Definition: Lens hood;

Definition: Lens hood; | Glossary entry

Lens hood

The lens hood is a device to literally shade the end of the photographic lens from bright light. It seems counter-intuitive to want to exclude light from a lens. However, there are important reasons for having a lens hood…

  • Prevent/reduce lens flare: Lens flare causes bright spots on the image which are not there in the scene. The problem is caused by light hitting the lens at a sharp angle from the side. Lenses work best with parallel rays of light entering the lens from the front. The lens hood cuts off the intrusion of light entering from a sharp side angle and therefore reduces the angle at which light can enter the lens.
  • Prevent/reduce lens ghosting: bright hazy lens artefacts or secondary images caused by light bouncing around inside the lens or individual elements.
  • Prevent/reduce lens Haze: Haze is caused by light scattering into the lens from the surface of the front lens element. An improved surface finish and/or various coatings can reduce the haze. However, the lens hood will reduce the effect even more.
  • Lens protection: Lens hoods protect the lens from damage as they provide a physical barrier to striking the front lens element against large objects. Obviously objects can still strike the lens with a lens hood but the danger is reduced.
Types of lens hoods

Lens hoods vary a great deal in design. Some are usable in more general cases, and some designed specifically to optimise the hood shape to the needs of an individual lens.

Five Types Of Lens Hood

• Five Types Of Lens Hood •
Attribution: Photo of five lens hoods for a mix of lenses; March 2013; Author: Geni; Permission: GFDL CC-BY-SA

The shape of the lens hood would ideally be conical and as deep as possible. However, the shape of the lens and the angle of view of the lens dictate the shape.

Design elements of lens hoods
  • Corner cut-away: To prevent the corners of the sensor seeing parts of the hood (creating a vignette) some lens hoods have the parts around the corners cut away. This creates a wavy top edge leading to them sometimes being referred to as petal or flower hoods. However, this allows the worst of the side light to be reduced without increasing vignetting effects.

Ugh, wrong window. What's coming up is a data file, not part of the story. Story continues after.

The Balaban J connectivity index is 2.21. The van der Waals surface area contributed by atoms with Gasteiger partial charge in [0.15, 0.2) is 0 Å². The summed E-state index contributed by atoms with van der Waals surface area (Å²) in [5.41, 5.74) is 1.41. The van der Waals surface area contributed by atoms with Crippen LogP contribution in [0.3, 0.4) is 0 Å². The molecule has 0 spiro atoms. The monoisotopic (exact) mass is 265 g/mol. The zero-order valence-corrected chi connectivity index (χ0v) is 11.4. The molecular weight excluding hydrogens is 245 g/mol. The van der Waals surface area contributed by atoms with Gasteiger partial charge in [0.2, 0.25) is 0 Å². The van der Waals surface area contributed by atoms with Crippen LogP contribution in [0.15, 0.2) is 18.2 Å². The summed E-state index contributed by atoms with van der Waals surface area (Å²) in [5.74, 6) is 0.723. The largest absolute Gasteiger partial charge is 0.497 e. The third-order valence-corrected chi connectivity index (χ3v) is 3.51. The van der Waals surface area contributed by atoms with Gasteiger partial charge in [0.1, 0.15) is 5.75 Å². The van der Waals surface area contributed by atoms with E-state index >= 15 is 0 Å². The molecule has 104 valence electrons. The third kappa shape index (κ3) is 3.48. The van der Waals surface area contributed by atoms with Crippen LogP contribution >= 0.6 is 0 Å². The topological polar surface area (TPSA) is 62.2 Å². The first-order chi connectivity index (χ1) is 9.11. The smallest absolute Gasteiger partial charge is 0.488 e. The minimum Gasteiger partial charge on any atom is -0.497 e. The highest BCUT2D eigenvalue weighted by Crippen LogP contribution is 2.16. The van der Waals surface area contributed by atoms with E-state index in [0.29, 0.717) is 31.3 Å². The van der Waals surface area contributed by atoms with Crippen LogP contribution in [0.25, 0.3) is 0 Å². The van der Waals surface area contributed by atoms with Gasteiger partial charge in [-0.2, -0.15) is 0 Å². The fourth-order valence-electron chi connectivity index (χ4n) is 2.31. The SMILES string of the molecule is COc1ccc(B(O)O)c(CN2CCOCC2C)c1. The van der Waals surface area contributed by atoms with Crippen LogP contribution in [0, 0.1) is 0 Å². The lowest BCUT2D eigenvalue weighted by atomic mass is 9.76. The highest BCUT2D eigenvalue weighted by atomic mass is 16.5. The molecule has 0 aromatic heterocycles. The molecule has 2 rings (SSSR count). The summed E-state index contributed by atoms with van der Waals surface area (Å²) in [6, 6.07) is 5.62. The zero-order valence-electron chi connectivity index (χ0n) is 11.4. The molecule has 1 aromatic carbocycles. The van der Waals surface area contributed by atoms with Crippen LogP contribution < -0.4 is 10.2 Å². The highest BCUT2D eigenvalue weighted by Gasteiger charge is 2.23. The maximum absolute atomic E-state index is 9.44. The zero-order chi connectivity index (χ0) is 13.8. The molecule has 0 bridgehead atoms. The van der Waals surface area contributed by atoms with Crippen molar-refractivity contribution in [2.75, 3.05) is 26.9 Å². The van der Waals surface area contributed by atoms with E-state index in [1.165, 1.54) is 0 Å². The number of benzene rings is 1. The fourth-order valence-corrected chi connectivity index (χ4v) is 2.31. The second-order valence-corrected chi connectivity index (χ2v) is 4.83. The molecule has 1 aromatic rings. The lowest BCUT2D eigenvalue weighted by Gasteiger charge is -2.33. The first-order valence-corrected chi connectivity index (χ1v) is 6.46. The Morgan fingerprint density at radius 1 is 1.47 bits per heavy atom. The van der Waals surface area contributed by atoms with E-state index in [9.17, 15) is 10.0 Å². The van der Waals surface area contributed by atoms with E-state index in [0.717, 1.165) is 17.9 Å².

• Depth of hood: measured from where the hood affixes to the lens to the top outside edge of the hood. Depth is determined by the field of view and the amount of light that a hood cuts out. The effect of depth is always a play-off between the benefit of cutting out incident side-light and reducing the overall light entering the lens. Individual characteristics of the lens shape, lens coating on the front lens element and the optical properties of the glass and optical characteristics (shape) of the lens will all affect the design depth.
  • Hood flare: The degree to which the edge furthest from the lens has a circumference that is greater than the base of the hood where it screws onto the lens. The degree of flare is determined by the field of view of the lens. This the flare on a wide angle lens will have a much greater flare than a long lens where the field of view of the lens is restricted.
  • Type of photographic lens: Zoom lenses where the zoom part of the lens extends may be unsuitable for petal type hoods. If the extending part rotates during change of focal length the rotation prevents the use of corner-cut-outs because the corners would not necessarily be in the right place to match the sensor shape.
Construction materials

Most lens hoods for DSLRs are made of robust and rigid, light plastic. This helps protect the lens but is not very adaptable. Some lens hoods, particularly on lenses with a very wide range of fields of view (at different focal lengths), are collapsible. This allows the hood to have its depth adjusted for wide angle or zoomed shots.


Lens hoods are cumbersome to store as they are mostly empty space. Most manufacturers design the lens and the lens hood with reversible fittings. This allows the hood to be affixed to the lens facing forward during use, or for it to be affixed in a reversed position for storage at other times. In the reversed position it is screwed to the lens but the lens is partially inside the hood.

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By Damon Guy (author and Photokonnexion editor)

Damon Guy - Netkonnexion

Damon Guy (Netkonnexion)

Damon is a writer-photog and editor of this site. He has run some major websites, a computing department and a digital image library. He started out as a trained teacher and now runs training for digital photographers.
See also: Editors ‘Bio’.

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